Lastly, they are just good fun! So many of the comments I received highlighted that nights out at LGBT+ social spaces are entertaining, exciting and enjoyable. Bars and clubs are quite often at the heart of any LGBT+ community and it is essential that we continue to give these places our custom.

Sexy shoes for toddlers are wrong

When discussing my blog with a friend, she showed me a picture of a pair of sparkly, red heeled shoes. Now my friend wasn’t giving me fashion advice or trying to subtly suggest that I needed to dress in a more feminine way: the shoes were actually aimed at babies between the age of 0-6 months.  Appalled, I decided to need to research this further.

After trawling the internet I came across several websites that are selling these shoes in a variety of colours and prints. The most notable, ‘Pee Wee Pumps’ (https://peeweepumps.com/), sells shoes with soft, collapsible heels and pointy toes that are designed for baby girls to wear before they can walk. Further investigation took me to the ‘about us’ section of the website which emphasised the shallow and arguably immoral branding of these products.  This section of the website opens with the statement:

“Fashion-forward moms love to dress up their little girls with the cutest bows and outfits, and are always looking for the perfect pair of shoes to complete any outfit.”

In this sentences lies the problem: these shoes are aimed at women who are extremely fashion conscious and self-indulgent. The women who would buy these shoes are almost treating their daughters like dolls: your child is not there to ‘dress up’.  There is a distinct different between a child who is old enough to choose their own clothes and shoes selecting sparkly, feminine products and a baby, with no choice, having this thrust upon them.  A baby between 0-6 months needs little more than baby grows and practical clothing.  The amount my four month old nephew dribbles, I see little point in spending money on expensive outfits! 

The ‘Pee Wee Pumps’ brand has received much negative media attention: the company has been blamed for fuelling the sexualisation of young children.  The shoes have been described as ‘horrid’ and ‘sick’ with many people calling for the brand to be banned. Founder of ‘Pee Wee Pump’, Michele Holbrook, has stated that the shoes were created to meet the “current and ever-growing popular demand for ‘high-fashion’ in infant apparel”. Demand from whom?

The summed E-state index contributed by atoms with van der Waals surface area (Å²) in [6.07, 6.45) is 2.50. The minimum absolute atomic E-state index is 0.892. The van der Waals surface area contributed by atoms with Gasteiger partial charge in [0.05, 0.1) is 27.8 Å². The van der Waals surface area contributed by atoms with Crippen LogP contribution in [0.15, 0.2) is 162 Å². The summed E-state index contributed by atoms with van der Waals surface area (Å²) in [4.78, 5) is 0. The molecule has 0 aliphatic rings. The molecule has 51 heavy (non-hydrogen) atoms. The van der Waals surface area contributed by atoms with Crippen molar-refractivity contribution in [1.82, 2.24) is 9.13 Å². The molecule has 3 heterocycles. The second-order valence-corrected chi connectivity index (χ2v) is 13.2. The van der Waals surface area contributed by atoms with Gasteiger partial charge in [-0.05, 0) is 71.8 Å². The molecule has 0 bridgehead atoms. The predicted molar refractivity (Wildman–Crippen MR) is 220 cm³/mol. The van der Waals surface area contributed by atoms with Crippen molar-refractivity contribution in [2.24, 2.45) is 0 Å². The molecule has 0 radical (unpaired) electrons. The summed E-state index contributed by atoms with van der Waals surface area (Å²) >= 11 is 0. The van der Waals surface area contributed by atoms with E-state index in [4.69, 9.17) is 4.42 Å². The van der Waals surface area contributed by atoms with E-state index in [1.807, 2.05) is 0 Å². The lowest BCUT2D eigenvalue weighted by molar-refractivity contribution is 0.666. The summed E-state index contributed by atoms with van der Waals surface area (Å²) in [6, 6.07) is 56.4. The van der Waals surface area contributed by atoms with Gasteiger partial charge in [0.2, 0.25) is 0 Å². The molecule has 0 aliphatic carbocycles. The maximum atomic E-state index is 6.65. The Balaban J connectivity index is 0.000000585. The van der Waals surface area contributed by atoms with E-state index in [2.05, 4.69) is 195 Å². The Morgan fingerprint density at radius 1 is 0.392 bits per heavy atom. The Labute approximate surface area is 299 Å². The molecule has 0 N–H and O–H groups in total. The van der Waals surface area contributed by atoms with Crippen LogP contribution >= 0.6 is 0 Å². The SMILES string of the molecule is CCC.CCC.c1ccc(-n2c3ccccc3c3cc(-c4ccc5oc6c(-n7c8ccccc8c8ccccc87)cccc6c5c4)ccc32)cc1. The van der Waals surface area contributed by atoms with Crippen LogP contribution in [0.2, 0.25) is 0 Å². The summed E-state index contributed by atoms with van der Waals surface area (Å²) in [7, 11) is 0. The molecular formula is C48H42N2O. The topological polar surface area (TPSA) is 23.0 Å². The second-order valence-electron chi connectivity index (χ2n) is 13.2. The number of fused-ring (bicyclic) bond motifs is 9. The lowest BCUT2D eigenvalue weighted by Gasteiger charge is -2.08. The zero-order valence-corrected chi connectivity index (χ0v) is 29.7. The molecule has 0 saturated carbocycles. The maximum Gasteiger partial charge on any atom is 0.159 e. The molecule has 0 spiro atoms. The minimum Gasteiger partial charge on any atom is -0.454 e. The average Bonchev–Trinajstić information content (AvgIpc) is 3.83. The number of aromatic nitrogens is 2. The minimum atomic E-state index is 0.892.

With society becoming more and more image conscious, the babies of today will grow up in a world of selfies, social media and filters.  Parents should be doing all they can to protect their children from becoming obsessed with the way they look rather than fuelling this from such a young age. 

Dear Daily Mail

Dear Daily Mail

I am writing regarding your front page on Tuesday 28th March which included a picture of Nicola Sturgeon and Teressa May with the caption ‘Never mind Brexit, who won Legs-it!’.  I am aware that you have received much media attention and criticism regarding this matter and I wanted to take the time to express my deep concern for the message your newspaper is presenting.

When driving home from work today I heard commentary on the radio condemning the headline and the subsequent article that made similar comments including that their ‘pins’ were their ‘finest weapons’.  I have to admit that I assumed that this was written by a man; it did not even enter my head that a woman would choose to objectify the two most influential women in Great Britain in this way.  On my arrival home I learnt that this article was in fact written by a woman: Sarah Vine. I was appalled. I immediately questioned why a woman would choose to lead on this highly important story with this tone.

Your later attempt to passify the outcry fell on deaf ears; referring to Vine’s comments as ‘lighthearted’ emphasises your inability to give the public what we want. We do not want our politicians objectified and we do not want important news stories to be made light of.  This is a turning point in British history and the public want facts and educated opinions rather than trivial, sexist comments.  As a historian, it both upsets and worries me that making comments about female politicians’ bodies and clothes is printed in our national newspapers, let alone making headline news. As a high school teacher, it concerns me that young people are subjected to this media coverage. Young girls are suffering more than ever from a lack of body confidence and mental health issues due unrealistic media expectations: you have a duty of care to ensure that your coverage does nothing to exaggerate this growing problem. It is bad enough that, due in part to media coverage, young women and girls already have poor body confidence, without the issue being reinforced, or even amplified, by today’s message that no matter how successful you are as a woman, you will never be more than the sum of your body parts.

Your response to critics telling us to ‘get a life’ is appalling: listen to the public and hear our disgust, do not ignore us. Vine’s comment of ‘that’s just what’ tabloid newspapers do is equally ignorant: you can make the news more accessible without causing outcry and offence.

I have no doubt that you will continue to report the news in the blunt and obtuse way that you always do but please be aware that this will always be met with scorn and criticism.

Yours faithfully

The Gutsy Gay